Credit card balances continued their long decline in November, but analysts say a strong holiday season could soon turn things around.
It’s the 27th straight month that card balances dropped, but experts say it may also be the last — at least for a while.
In November, credit card balances tumbled by 6.3 percent, according to the Federal Reserve’s latest G.19 report on consumer credit. During the two-plus years of declines, the average U.S. household with credit card debt shed $177.1 billion in revolving credit — a category of debt consisting almost entirely of credit card debt. Experts say the still-slumping economy has caused consumers to rein in their use of credit.
“People are still holding debts, but the good news is that they are being more responsible regarding taking on new debt,” says Howard Dvorkin, chief executive of the nonprofit counseling and debt management agency ConsolidatedCredit.org.
Christmas on credit
That pullback in spending may be due, at least in part, to fears of joblessness: Friday’s employment report showed that the unemployment rate fell to 9.4 percent in December as discouraged jobseekers gave up on looking for work. Workers must be actively seeking a job in order to be counted among the unemployed.
But even unemployment concerns may be no match for holiday shopping debt. Athough consumer pessimism had been holding down credit card borrowing, “in December the trend will reverse, with credit card balances rising on the strength of the Christmas shopping season,” says Tony Plath, professor of finance at the University of North Carolina at Charlotte
The Fed agrees that shopping accelerated at year-end. Although the economic recovery continues to prove “insufficient to reduce the rate of unemployment significantly,” as Fed chief Ben Bernanke noted in a speech Friday, consumer spending appears to be picking up. More recently “we have seen increased evidence that a self-sustaining recovery in consumer and business spending may be taking hold,” Bernanke said. “In particular, real consumer spending rose at an annual rate of 2.5 percent in the third quarter of 2010, and the available indicators suggest that it likely expanded at a somewhat faster pace in the fourth quarter.”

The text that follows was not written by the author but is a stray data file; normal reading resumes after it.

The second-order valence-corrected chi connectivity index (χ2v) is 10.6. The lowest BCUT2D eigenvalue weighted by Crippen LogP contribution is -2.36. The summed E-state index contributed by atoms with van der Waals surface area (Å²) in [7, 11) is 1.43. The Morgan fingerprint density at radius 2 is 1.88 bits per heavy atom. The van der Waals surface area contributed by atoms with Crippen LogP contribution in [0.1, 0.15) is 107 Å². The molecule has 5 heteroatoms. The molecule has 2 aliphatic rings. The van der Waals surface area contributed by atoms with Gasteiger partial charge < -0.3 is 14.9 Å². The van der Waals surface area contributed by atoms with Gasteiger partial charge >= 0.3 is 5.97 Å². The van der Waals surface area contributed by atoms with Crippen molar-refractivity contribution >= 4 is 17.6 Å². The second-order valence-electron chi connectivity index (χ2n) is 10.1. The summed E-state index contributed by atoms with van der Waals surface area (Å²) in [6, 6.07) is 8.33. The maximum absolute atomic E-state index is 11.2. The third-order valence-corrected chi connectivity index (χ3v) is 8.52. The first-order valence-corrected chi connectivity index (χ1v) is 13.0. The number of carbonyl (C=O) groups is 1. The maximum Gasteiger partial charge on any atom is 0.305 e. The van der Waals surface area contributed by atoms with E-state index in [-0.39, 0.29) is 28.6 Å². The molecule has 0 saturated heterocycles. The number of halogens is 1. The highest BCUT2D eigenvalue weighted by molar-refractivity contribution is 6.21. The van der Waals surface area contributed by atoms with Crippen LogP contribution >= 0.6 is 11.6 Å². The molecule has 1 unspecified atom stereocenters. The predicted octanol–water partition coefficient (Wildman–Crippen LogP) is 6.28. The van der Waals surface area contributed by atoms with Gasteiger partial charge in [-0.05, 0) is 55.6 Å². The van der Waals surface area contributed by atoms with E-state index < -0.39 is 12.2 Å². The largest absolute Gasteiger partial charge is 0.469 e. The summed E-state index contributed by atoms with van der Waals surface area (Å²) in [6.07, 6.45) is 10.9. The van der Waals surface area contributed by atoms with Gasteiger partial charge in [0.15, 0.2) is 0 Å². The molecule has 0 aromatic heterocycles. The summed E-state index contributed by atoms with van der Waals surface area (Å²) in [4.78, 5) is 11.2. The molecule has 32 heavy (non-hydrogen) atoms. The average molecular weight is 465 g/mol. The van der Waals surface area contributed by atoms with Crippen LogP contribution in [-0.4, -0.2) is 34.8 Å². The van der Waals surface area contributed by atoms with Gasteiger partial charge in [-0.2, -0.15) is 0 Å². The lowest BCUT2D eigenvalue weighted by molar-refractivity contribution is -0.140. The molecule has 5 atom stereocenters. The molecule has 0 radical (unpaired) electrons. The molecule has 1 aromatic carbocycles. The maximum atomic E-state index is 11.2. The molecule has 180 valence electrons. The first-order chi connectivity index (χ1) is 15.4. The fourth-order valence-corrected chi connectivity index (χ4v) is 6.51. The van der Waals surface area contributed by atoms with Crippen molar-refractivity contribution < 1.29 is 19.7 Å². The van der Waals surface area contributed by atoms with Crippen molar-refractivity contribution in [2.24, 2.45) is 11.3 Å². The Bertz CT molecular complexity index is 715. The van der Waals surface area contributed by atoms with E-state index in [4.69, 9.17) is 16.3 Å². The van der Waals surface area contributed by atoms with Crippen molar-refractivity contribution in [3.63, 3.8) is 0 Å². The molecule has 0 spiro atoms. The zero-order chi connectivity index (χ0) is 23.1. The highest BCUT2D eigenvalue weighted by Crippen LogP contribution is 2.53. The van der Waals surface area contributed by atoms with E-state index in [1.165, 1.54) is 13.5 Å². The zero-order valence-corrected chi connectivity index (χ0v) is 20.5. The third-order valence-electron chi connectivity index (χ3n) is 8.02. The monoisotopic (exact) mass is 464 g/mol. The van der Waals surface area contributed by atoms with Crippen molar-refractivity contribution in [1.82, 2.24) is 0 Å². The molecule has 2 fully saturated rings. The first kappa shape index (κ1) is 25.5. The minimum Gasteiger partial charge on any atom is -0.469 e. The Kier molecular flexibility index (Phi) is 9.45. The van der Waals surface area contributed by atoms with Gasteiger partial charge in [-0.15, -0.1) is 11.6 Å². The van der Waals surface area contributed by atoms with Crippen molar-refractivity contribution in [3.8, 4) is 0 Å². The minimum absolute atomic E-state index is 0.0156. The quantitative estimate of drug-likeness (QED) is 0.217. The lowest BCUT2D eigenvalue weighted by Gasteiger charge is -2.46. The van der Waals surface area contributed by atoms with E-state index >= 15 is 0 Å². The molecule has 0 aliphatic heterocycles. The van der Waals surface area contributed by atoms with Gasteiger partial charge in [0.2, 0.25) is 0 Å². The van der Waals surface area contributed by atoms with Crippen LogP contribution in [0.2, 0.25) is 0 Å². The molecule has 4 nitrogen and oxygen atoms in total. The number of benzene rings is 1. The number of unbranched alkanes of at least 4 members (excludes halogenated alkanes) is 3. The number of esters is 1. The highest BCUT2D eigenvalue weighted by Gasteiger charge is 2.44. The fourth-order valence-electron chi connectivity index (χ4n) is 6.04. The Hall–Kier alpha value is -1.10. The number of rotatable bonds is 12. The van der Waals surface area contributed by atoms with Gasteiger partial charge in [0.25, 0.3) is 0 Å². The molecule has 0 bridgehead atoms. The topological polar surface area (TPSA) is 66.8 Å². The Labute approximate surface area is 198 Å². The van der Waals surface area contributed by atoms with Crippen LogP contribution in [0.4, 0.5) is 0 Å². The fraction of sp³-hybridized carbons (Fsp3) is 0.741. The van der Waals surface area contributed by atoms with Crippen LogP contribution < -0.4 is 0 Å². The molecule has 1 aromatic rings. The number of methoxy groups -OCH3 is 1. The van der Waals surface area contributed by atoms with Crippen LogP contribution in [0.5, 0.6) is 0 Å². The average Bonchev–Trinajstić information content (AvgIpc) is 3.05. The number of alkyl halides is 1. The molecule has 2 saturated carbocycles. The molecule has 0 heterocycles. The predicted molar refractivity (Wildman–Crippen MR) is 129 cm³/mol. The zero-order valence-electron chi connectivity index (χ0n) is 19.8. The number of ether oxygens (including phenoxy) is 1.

Forced to be frugal
So if spending is up, why have credit card balances been falling? That’s because the ongoing decline isn’t entirely the work of cardholders paying down debt. “The credit card industry has also seen a great deal of charge-offs, so that has made it seem as though credit card debt is going down, but in reality it is just being written off by the banks,” Dvorkin says. Write-offs take place when banks abandon hope of ever collecting unpaid debts.
Experts also say consumers’ frugality may be the result of force — rather than choice.
“Many Americans are maxed out on credit cards and have reached their credit limits, or they are close to reaching their limit, and therefore are unable to use their credit as freely as they did in the past,” Dvorkin says.
That argument is supported by the G.19 data, which showed a surge in other types of consumer credit. Overall debt — which includes revolving and nonrevolving debt — edged up 0.7 percent to $2.403 trillion. Nonrevolving debt includes auto loans, student loans and loans for mobile homes, boats and trailers.
Other groups agree that when it comes to frugality, some cardholders have little choice. “We’re seeing many consumers who are close to their credit card limits and are having interest rates increased,” says Susan Seager, a regional budget/credit counseling manager with national counseling agency CredAbility.
“Meanwhile, creditworthy customers (who are fewer in number these days) will maintain ongoing caution with respect to increasing credit card balances in a weak economy, are also contributing to the downturn in credit card balances outstanding,” finance professor Plath says in an e-mail.
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